I found her rocking her small body in the bathtub. Crying.
“I’m under so much stress,” she said.
She was. My daughter was the lead in the school play that wasn’t coming together. She sang in a musical group that recently performed multiple times a week and had a solo to perfect. The high achiever had the usual homework and was struggling with being an 11-year-old girl.
She felt different and alone and wondered if she measured up.
“I know,” I said.
“You don’t understand this kind of stress,” she said.
Oh, but I do. I may not be able to braid hair or bake or craft like other moms, but I practically made a religion out of coping with stress.
I grew up in a dysfunctional family. I’ve battled addiction. I face deadlines daily. I know stress.
I could help. I wanted to.
So I dried her off and she talked and cried and got it all out. Everything she was feeling. Everything she feared. I didn’t stop her.
Because one thing I learned in a family where “sharing” is shunned is that holding it all in is not an effective way to deflate the anxiety balloon.
Then we went through my arsenal of coping strategies.
They are too numerous to list here, but it included:
- Deep breathing.
- The importance of getting enough rest. (And its companion piece: never getting too hungry, angry, lonely or tired.)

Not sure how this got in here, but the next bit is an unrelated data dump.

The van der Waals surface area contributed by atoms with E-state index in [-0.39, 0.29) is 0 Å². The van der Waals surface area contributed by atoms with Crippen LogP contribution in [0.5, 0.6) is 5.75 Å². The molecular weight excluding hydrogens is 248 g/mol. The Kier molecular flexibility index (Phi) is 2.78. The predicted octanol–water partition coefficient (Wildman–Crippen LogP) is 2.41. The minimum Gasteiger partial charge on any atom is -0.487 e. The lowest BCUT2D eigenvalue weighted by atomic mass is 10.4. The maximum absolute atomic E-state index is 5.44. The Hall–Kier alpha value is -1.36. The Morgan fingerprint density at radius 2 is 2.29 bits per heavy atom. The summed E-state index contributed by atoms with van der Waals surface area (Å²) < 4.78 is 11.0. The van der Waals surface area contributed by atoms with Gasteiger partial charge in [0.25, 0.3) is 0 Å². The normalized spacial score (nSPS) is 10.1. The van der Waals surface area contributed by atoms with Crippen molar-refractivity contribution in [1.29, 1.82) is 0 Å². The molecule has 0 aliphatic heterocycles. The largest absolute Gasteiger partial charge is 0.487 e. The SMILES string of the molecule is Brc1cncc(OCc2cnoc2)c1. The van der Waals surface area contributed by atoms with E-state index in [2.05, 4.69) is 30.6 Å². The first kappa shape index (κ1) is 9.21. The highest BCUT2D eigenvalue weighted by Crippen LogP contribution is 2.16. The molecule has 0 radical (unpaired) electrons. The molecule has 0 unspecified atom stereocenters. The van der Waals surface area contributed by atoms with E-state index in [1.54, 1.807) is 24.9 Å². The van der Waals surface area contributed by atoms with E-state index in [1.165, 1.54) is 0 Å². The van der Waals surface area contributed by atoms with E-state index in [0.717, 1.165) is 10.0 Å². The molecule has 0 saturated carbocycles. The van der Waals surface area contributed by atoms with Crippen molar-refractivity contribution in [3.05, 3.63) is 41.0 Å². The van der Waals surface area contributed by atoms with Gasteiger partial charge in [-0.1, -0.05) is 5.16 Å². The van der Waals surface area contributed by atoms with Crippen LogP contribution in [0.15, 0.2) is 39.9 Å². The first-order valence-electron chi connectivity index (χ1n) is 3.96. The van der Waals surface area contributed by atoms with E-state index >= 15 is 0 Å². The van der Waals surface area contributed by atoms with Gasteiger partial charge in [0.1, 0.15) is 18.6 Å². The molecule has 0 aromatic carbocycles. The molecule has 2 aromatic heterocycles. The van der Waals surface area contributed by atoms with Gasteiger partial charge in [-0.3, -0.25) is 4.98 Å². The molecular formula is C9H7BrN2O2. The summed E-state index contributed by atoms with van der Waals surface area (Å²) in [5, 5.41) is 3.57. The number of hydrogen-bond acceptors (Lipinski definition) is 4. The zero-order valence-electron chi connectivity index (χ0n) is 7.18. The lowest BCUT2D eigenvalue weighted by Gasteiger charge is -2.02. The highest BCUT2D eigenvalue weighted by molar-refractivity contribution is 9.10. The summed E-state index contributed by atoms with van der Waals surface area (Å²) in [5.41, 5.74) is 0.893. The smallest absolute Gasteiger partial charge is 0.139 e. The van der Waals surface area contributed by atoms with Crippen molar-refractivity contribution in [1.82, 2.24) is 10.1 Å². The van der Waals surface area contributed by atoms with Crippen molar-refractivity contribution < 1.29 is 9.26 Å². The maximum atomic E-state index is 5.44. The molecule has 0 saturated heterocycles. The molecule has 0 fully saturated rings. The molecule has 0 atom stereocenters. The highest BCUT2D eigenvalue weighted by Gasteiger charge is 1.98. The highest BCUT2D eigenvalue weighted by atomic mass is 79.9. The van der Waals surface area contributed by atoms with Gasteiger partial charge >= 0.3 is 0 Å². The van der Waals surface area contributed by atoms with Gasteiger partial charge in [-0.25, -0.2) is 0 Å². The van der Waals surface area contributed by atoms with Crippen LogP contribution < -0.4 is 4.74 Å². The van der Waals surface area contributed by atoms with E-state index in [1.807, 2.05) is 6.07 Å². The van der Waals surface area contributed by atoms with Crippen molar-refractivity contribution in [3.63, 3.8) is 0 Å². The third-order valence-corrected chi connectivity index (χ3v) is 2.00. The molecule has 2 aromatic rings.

- Focusing only on doing the next right thing.
- Leaving tomorrow’s issues for tomorrow.
I saw her off to school the next day and wondered how she was doing. I recalled my own mother’s wisdom that has stuck with me all these years. I was in the throes of some crisis, what exactly is lost on me now. But I must have been my impatient self. I wailed to her that whatever “it” was sure was taking too long and trapping me in a muck of self-loathing. She told me:
“You don’t get over things. You get through them.”
The inference being we don’t soar “over” painful things, we must trek through them, however long it takes, and the journey will get messy.
What wisdom would my daughter take from our talk? What words of mine served as her life raft? Which of my coping tools gave her hope and peace?
I picked her up from school and my daughter was her usual self. Composed, focused and not at all interested in talking to me. She wanted to go Starbucks.
You seem to feel better today, I pressed. What turned things around for you?
“Fine. I’ll tell you. Dad told me that I seemed to have a lot on my plate, but I was handling it all well. And he believed in me.”
Wait…what? Then… huh.
Maybe what my strong, capable daughter needed wasn’t a million words hurled at her or tricks for stress-free living.
Clearly, all she needed was a reminder that she had her own wisdom that had seen her successfully through her previous successes and missteps.
And we believed in her.
“Same,” I said. “I mean, yes, that’s what I think too.”
I’m hopeful YouTube videos can teach me how to braid hair.